LIVE: Blue Man Group @ Proctors, 4/13/11
Blue Man Group may be the biggest, brightest (and certainly, bluest) theater success story of the past quarter century, evolving from a guerrilla street performance trio to a hugely popular international operation with ongoing productions in five American cities, Berlin and Tokyo. They’ve appeared in TV commercials. They’ve made CDs and DVDs. And they’ve got touring companies as well.
One tour landed at Proctors in Schenectady earlier this week, and it’s a head-spinning journey through the hallways of pop culture, across the industrial landscape and down the information highway. It’s not the intimate performance art troupe of original members that made their Nippertown debut 21 years ago in front of a small crowd at Union College’s Nott Memorial. Nor is it the hilariously over-blown, megawatt rock ‘n’ roll parody that landed at SPAC in ’03 and at the Pepsi Arena in ’06.
Instead, it combines many of the best elements (and the same “sketches,” for lack of a better word) from both into a perfect evening of very smart and very silly fun. There are lots of laughs – sight gags, contemporary vaudeville routines, witty literary jokes, messy slapstick and any number of how-in-the-hell-did-they-do-that moments.
If you already know BMG, you probably already know all about the paint-splatter drumming, the Cap’n Crunch cantata, the PVC pipe-organ drumming, the marshmallows, the Big Drum drumming, the spewed paint-ball art, the Twinkie dinner and, well, more drumming. If not, I’m not going to spoil the surprises by recounting the details here. I am, however, going to encourage you to go and experience it for yourself. Bring the kids. Bring the grandparents. And if you’re sitting in the front rows, bring a raincoat (or BMG will provide one for you).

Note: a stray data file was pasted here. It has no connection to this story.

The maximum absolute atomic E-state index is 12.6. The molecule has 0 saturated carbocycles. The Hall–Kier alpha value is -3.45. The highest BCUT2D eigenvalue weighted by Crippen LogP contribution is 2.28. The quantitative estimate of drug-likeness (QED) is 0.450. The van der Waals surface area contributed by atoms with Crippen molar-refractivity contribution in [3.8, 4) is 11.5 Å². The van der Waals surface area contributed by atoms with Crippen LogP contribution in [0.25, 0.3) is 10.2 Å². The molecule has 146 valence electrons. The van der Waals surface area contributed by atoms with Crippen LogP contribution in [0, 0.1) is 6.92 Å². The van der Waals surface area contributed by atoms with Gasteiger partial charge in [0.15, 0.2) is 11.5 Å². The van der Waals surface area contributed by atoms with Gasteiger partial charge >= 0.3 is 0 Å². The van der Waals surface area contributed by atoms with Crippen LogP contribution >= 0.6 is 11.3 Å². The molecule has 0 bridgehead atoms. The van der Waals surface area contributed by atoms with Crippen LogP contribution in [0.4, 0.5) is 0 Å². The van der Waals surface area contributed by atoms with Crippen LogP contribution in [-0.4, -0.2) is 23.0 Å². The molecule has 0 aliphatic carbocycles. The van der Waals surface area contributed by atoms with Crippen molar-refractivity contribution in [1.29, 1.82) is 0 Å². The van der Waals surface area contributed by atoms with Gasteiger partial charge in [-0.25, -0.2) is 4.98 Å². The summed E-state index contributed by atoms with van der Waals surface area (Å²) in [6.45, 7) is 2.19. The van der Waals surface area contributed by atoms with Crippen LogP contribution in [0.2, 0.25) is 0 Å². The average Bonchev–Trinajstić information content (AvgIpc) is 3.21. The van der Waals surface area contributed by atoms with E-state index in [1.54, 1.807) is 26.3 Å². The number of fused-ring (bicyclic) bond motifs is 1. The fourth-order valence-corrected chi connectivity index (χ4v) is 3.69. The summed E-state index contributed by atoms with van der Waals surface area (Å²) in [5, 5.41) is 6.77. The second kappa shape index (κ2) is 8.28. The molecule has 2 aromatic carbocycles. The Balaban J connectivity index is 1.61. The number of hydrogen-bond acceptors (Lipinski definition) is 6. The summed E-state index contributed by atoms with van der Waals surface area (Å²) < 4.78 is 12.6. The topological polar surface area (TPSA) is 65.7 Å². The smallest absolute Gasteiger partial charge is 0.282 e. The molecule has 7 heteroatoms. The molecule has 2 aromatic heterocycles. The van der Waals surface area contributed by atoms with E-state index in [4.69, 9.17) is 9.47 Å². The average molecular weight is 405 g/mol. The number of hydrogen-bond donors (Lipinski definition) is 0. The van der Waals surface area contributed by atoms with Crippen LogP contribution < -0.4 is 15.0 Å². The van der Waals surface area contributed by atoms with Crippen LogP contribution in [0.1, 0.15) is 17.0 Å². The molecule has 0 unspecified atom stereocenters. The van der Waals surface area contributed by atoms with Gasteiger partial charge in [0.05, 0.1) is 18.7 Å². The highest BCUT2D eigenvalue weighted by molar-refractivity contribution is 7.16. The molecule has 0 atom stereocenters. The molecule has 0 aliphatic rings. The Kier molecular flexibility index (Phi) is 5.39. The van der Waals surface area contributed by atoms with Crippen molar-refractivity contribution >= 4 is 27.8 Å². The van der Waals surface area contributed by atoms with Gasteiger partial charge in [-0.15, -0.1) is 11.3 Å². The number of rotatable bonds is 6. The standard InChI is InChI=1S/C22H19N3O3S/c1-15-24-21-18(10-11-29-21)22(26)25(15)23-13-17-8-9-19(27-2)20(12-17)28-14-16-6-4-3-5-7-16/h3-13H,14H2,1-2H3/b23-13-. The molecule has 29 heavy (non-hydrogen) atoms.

Running about an hour and 45 minutes without intermission, the show is equal parts performance art, stand-up comedy, audience participation, rollicking rock ‘n’ roll and pointed cultural satire. That’s an awful lot to cram into one show, especially considering that onstage, Blue Man Group makes a lot of noise, but they remain mute. They are three bald azure beings who are relentlessly inquisitive and percussively obsessed. But they don’t speak a word.
They are naive, but intuitively razor-sharp. They are performance artists who skewer the art world. They are rockin’ drummers who poke fun at rock concert rituals. They are blue, and you’re not.
BMG has embraced more and more technology over the years, just as they’ve ridiculed it. And there were a couple of glitches in Wednesday evening’s performance – most obviously one of the three screens failed to come down out of the theater’s fly-space for the live-action-meets-video bit – but few in the crowd seemed to notice, and onstage the Blue Man (Men?) covered nicely for the technical gaffe.
While quite a few of the show’s segments are by now official BMG classics, they managed to keep the performance fresh and contemporary with new bits that thumb their blue noses at iPads, Lady Gaga and more.
The performance is at once sublime and ridiculous, and the Blue Man Group at Proctors is likely to be the best Marx Brothers-meet-Jackson Pollock evening that you’ve ever spent in a theater.
Photographs by Andrzej Pilarczyk
FUN FACT: Blue Man Group made its (their?) area debut on April 20, 1990. As part of the always intriguing Proctors Too performance series, the creators of BMG – Matt Goldman, Chris Wink and Philip Stanton – offered two shows at Union College’s Nott Memorial Building. Tix were $12.50.